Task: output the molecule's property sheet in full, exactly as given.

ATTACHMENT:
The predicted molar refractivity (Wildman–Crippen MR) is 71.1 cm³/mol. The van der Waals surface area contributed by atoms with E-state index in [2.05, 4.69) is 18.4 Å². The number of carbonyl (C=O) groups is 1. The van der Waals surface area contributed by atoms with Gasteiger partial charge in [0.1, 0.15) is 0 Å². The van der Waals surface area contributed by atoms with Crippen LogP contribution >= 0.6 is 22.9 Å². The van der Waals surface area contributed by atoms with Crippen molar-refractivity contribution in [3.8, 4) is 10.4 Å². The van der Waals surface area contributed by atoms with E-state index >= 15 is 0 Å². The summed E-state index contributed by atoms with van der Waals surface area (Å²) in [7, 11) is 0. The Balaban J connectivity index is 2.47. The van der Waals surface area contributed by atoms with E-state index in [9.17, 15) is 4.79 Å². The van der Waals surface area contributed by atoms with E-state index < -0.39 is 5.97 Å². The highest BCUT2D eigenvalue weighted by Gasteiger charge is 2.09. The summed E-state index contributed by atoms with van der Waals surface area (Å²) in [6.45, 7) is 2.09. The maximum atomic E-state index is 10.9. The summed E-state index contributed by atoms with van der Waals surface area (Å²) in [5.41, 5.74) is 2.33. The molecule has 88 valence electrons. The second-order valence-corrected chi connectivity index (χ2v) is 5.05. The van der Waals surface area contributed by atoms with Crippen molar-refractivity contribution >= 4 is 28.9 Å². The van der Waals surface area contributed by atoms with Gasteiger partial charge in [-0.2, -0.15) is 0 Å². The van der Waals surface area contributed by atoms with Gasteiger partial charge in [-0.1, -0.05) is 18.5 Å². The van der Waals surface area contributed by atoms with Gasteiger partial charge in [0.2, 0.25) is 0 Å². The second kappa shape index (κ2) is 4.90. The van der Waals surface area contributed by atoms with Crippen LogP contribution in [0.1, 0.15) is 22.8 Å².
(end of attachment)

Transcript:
The predicted molar refractivity (Wildman–Crippen MR) is 71.1 cm³/mol. The van der Waals surface area contributed by atoms with E-state index in [2.05, 4.69) is 18.4 Å². The number of carbonyl (C=O) groups is 1. The van der Waals surface area contributed by atoms with Gasteiger partial charge in [0.1, 0.15) is 0 Å². The van der Waals surface area contributed by atoms with Crippen LogP contribution >= 0.6 is 22.9 Å². The van der Waals surface area contributed by atoms with Crippen molar-refractivity contribution in [3.8, 4) is 10.4 Å². The van der Waals surface area contributed by atoms with E-state index >= 15 is 0 Å². The summed E-state index contributed by atoms with van der Waals surface area (Å²) in [7, 11) is 0. The Balaban J connectivity index is 2.47. The van der Waals surface area contributed by atoms with E-state index in [9.17, 15) is 4.79 Å². The van der Waals surface area contributed by atoms with E-state index < -0.39 is 5.97 Å². The highest BCUT2D eigenvalue weighted by Gasteiger charge is 2.09. The summed E-state index contributed by atoms with van der Waals surface area (Å²) in [6.45, 7) is 2.09. The maximum atomic E-state index is 10.9. The summed E-state index contributed by atoms with van der Waals surface area (Å²) in [5.41, 5.74) is 2.33. The molecule has 88 valence electrons. The second-order valence-corrected chi connectivity index (χ2v) is 5.05. The van der Waals surface area contributed by atoms with Crippen molar-refractivity contribution >= 4 is 28.9 Å². The van der Waals surface area contributed by atoms with Gasteiger partial charge in [-0.2, -0.15) is 0 Å². The van der Waals surface area contributed by atoms with Gasteiger partial charge in [-0.1, -0.05) is 18.5 Å². The van der Waals surface area contributed by atoms with Gasteiger partial charge in [0.2, 0.25) is 0 Å². The second kappa shape index (κ2) is 4.90. The van der Waals surface area contributed by atoms with Crippen LogP contribution in [0.1, 0.15) is 22.8 Å².